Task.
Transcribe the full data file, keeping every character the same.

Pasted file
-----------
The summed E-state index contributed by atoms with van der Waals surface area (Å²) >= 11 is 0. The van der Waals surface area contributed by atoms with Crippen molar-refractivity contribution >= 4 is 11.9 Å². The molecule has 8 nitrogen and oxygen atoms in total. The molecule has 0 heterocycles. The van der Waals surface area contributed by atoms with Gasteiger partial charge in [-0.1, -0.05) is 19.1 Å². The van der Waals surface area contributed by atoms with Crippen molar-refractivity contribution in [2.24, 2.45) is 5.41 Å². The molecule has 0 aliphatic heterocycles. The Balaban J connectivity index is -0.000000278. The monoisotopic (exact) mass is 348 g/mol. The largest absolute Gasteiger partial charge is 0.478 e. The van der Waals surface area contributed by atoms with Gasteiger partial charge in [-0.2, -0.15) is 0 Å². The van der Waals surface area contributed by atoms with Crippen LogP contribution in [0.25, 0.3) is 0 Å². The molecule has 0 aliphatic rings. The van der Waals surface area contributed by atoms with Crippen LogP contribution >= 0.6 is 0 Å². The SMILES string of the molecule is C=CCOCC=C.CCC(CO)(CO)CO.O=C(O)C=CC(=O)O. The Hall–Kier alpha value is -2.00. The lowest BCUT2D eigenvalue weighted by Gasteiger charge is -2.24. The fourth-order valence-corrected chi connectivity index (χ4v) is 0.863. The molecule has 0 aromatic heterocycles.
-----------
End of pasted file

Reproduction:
The summed E-state index contributed by atoms with van der Waals surface area (Å²) >= 11 is 0. The van der Waals surface area contributed by atoms with Crippen molar-refractivity contribution >= 4 is 11.9 Å². The molecule has 8 nitrogen and oxygen atoms in total. The molecule has 0 heterocycles. The van der Waals surface area contributed by atoms with Gasteiger partial charge in [-0.1, -0.05) is 19.1 Å². The van der Waals surface area contributed by atoms with Crippen molar-refractivity contribution in [2.24, 2.45) is 5.41 Å². The molecule has 0 aliphatic heterocycles. The Balaban J connectivity index is -0.000000278. The monoisotopic (exact) mass is 348 g/mol. The largest absolute Gasteiger partial charge is 0.478 e. The van der Waals surface area contributed by atoms with Gasteiger partial charge in [-0.2, -0.15) is 0 Å². The van der Waals surface area contributed by atoms with Crippen LogP contribution in [0.25, 0.3) is 0 Å². The molecule has 0 aliphatic rings. The van der Waals surface area contributed by atoms with Crippen LogP contribution >= 0.6 is 0 Å². The SMILES string of the molecule is C=CCOCC=C.CCC(CO)(CO)CO.O=C(O)C=CC(=O)O. The Hall–Kier alpha value is -2.00. The lowest BCUT2D eigenvalue weighted by Gasteiger charge is -2.24. The fourth-order valence-corrected chi connectivity index (χ4v) is 0.863. The molecule has 0 aromatic heterocycles.